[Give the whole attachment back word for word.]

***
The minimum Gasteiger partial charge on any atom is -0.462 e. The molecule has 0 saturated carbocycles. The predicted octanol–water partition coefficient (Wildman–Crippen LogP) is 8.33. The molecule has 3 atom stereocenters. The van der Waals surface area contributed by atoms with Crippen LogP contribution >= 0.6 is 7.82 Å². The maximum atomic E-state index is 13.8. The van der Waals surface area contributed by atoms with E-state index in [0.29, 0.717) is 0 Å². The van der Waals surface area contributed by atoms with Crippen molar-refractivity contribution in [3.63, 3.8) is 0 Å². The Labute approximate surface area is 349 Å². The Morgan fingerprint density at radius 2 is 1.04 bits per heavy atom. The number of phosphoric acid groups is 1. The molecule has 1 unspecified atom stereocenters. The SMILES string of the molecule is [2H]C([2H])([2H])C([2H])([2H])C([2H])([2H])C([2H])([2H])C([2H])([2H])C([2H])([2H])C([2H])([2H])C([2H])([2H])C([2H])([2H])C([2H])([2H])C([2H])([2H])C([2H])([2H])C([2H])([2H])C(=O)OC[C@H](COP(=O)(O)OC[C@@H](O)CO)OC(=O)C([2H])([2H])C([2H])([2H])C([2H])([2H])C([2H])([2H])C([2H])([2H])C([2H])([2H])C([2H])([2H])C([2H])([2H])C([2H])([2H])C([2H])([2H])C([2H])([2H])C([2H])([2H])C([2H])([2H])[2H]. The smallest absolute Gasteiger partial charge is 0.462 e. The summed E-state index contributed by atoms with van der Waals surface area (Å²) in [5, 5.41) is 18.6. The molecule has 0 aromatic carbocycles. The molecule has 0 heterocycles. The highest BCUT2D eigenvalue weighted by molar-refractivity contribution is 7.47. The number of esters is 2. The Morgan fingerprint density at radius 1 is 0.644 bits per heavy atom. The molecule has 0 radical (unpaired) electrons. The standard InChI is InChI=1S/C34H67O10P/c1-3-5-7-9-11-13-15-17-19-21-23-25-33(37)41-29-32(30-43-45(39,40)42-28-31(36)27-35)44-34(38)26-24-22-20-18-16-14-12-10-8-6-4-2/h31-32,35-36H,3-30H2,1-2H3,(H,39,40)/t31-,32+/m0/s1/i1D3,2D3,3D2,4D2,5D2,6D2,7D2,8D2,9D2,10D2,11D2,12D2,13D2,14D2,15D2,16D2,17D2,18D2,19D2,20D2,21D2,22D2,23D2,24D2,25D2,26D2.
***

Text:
The minimum Gasteiger partial charge on any atom is -0.462 e. The molecule has 0 saturated carbocycles. The predicted octanol–water partition coefficient (Wildman–Crippen LogP) is 8.33. The molecule has 3 atom stereocenters. The van der Waals surface area contributed by atoms with Crippen LogP contribution >= 0.6 is 7.82 Å². The maximum atomic E-state index is 13.8. The van der Waals surface area contributed by atoms with E-state index in [0.29, 0.717) is 0 Å². The van der Waals surface area contributed by atoms with Crippen molar-refractivity contribution in [3.63, 3.8) is 0 Å². The Labute approximate surface area is 349 Å². The Morgan fingerprint density at radius 2 is 1.04 bits per heavy atom. The number of phosphoric acid groups is 1. The molecule has 1 unspecified atom stereocenters. The SMILES string of the molecule is [2H]C([2H])([2H])C([2H])([2H])C([2H])([2H])C([2H])([2H])C([2H])([2H])C([2H])([2H])C([2H])([2H])C([2H])([2H])C([2H])([2H])C([2H])([2H])C([2H])([2H])C([2H])([2H])C([2H])([2H])C(=O)OC[C@H](COP(=O)(O)OC[C@@H](O)CO)OC(=O)C([2H])([2H])C([2H])([2H])C([2H])([2H])C([2H])([2H])C([2H])([2H])C([2H])([2H])C([2H])([2H])C([2H])([2H])C([2H])([2H])C([2H])([2H])C([2H])([2H])C([2H])([2H])C([2H])([2H])[2H]. The smallest absolute Gasteiger partial charge is 0.462 e. The summed E-state index contributed by atoms with van der Waals surface area (Å²) in [5, 5.41) is 18.6. The molecule has 0 aromatic carbocycles. The molecule has 0 heterocycles. The highest BCUT2D eigenvalue weighted by molar-refractivity contribution is 7.47. The number of esters is 2. The Morgan fingerprint density at radius 1 is 0.644 bits per heavy atom. The molecule has 0 radical (unpaired) electrons. The standard InChI is InChI=1S/C34H67O10P/c1-3-5-7-9-11-13-15-17-19-21-23-25-33(37)41-29-32(30-43-45(39,40)42-28-31(36)27-35)44-34(38)26-24-22-20-18-16-14-12-10-8-6-4-2/h31-32,35-36H,3-30H2,1-2H3,(H,39,40)/t31-,32+/m0/s1/i1D3,2D3,3D2,4D2,5D2,6D2,7D2,8D2,9D2,10D2,11D2,12D2,13D2,14D2,15D2,16D2,17D2,18D2,19D2,20D2,21D2,22D2,23D2,24D2,25D2,26D2.